“Phony experts on retainer” at Employment Policy Institute

Thirty year-old Michael Saltsman, director of research for the Employment Policy Institute, whose face is gradually becoming evil

Michael Saltsman, director of research for the Employment Policy Institute, gradually becoming evil

Michael Saltsman has an undergraduate degree in economics from the University of Michigan, which qualifies him to be director of research at Employment Policy Institute. You may recognize EPI from virtually every argument over whether to raise the federal minimum wage, or from this New York Times article accusing it of being a purely political operation. The nonprofit has no full-time employees and pays 44% of its budget to the advertising firm Berman and Company, with which it shares an office. EPI pays Berman employees for the time they spend working on its research and advocacy programs, and it spends the rest of its budget on advertising. By all indications, EPI is a full-time disinformation-producing machine.

Of course, it’s very difficult to prove research bias. And from a mildly fatuous perspective, what should bias even matter? If you can make a compelling argument with quantitative data, who cares what you were or were not setting out to prove? An argument is an argument, and it makes sense that, say, a strong case against intelligent design would be articulated by a person committed to advancing the idea of evolution.

The problem with that comparison is that intelligent design/evolution is an argument* about what happened, whereas raising the minimum wage is an argument about what we should do.Screen Shot 2014-02-10 at 8.47.37 AM Concrete events and empirically observable processes from the past unify the evidence around them, whereas policy questions depend heavily on context and values. A disingenuous arguer can convincingly advocate for almost anything.

Consider San Diego State professor and EPI researcher Joseph Sabia, who has received $180,000 in grant money from the Institute and concluded that “there is never a good time to raise the minimum wage.” Sabia believes—or, if we’re scrupulously sticking to what we observe, Sabia argues—that increasing the federal minimum wage confers no benefit on the poor.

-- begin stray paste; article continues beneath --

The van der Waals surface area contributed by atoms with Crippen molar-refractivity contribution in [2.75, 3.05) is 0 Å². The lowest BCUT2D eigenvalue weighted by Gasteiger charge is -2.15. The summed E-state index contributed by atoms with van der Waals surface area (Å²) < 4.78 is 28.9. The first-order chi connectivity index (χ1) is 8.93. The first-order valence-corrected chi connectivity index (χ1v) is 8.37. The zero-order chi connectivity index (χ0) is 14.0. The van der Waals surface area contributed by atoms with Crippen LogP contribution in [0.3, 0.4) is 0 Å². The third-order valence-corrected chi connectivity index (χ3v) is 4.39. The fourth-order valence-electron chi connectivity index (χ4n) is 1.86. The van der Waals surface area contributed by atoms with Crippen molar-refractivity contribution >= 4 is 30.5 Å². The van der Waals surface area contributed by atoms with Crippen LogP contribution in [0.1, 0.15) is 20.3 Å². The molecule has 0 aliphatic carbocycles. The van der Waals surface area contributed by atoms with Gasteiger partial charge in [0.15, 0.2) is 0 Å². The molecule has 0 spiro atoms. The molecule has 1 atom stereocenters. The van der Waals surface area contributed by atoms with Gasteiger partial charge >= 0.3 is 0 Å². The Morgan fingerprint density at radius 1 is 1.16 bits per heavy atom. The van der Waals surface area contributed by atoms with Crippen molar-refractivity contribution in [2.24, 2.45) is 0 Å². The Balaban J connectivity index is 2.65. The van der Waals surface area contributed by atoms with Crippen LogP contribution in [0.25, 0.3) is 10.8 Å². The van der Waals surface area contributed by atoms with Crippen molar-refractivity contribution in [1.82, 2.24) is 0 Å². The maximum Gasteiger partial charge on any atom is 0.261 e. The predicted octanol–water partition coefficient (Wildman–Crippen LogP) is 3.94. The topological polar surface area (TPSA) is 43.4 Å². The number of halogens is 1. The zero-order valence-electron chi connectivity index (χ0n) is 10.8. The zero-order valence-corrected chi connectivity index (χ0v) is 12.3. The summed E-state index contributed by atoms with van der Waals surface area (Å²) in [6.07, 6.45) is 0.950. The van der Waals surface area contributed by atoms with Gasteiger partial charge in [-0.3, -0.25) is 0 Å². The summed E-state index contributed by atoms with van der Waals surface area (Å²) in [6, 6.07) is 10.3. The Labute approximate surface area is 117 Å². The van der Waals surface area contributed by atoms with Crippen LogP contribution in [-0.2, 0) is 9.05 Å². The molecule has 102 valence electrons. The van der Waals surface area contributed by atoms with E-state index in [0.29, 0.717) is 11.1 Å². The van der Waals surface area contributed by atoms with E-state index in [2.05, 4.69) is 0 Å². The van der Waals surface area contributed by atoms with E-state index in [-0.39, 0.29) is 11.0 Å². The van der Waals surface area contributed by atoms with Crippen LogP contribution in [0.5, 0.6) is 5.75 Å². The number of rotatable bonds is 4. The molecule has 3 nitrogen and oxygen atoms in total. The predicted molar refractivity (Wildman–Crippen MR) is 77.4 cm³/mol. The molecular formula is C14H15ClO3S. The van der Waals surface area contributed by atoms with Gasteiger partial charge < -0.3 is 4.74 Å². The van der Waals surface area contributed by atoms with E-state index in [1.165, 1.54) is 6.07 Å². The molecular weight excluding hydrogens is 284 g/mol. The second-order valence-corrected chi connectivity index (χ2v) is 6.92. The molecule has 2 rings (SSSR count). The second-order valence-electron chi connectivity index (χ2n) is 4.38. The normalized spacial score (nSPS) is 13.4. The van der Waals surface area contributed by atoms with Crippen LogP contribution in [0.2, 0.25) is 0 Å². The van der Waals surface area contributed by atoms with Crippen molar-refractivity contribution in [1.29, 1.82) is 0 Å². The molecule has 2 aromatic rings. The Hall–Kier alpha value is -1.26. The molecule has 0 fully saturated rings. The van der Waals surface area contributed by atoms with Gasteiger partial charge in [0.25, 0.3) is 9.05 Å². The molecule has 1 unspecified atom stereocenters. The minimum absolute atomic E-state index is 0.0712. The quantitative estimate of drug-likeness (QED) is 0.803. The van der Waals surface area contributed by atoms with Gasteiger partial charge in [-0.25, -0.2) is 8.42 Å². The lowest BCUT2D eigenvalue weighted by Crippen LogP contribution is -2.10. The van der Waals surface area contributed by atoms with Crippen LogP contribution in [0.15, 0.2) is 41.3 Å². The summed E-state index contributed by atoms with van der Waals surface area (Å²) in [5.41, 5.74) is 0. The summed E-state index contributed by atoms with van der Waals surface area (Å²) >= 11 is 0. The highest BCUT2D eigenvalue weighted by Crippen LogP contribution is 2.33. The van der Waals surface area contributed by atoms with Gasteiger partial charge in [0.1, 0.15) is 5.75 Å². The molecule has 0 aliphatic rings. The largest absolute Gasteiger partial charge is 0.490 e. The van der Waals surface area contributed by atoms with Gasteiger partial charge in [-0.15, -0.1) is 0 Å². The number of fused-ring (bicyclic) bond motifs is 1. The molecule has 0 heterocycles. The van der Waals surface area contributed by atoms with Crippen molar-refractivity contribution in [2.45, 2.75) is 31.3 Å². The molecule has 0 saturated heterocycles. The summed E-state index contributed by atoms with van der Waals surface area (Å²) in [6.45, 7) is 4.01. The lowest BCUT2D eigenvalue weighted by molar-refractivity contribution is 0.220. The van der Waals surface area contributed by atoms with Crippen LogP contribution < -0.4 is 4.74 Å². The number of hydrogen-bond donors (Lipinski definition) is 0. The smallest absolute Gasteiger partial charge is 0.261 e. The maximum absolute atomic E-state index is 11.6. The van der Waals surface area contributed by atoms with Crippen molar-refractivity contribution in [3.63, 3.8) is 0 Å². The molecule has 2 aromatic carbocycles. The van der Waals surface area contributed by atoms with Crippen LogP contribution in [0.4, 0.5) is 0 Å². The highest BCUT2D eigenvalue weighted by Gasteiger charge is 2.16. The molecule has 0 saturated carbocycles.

That is the message that EPI, whose funding comes primarily from the restaurant industry and other employers of minimum-wage workers, wants to spread. It is also one that might be based on inappropriately selected data, as University of Delaware professor Saul Hoffman demonstrated with regard to a paper Sabia wrote in 2004. An  employee who no longer works at the firm sent an email appearing to push researchers toward particular results in 2010, but CEO Richard Berman bridles at the suggestion that EPI produces biased information. Quote:

I get very upset when people say we are putting out junk science and twisted economics, because that happens to be our criticism of other people.

And here we come to the crux of the problem. Those who are not economists, twisted or otherwise, rely on the publicly disseminated claims of experts to participate in American democracy. Only a jerk would base his opinion about the minimum wage on, say, his gut feeling about fast food workers. The ghost of Thomas Jefferson demands that we wait until someone shows us a chart or a study or something that says how raising the minimum wage might affect the country. We decide based on information, not feelings, because feelings are a matter of opinion.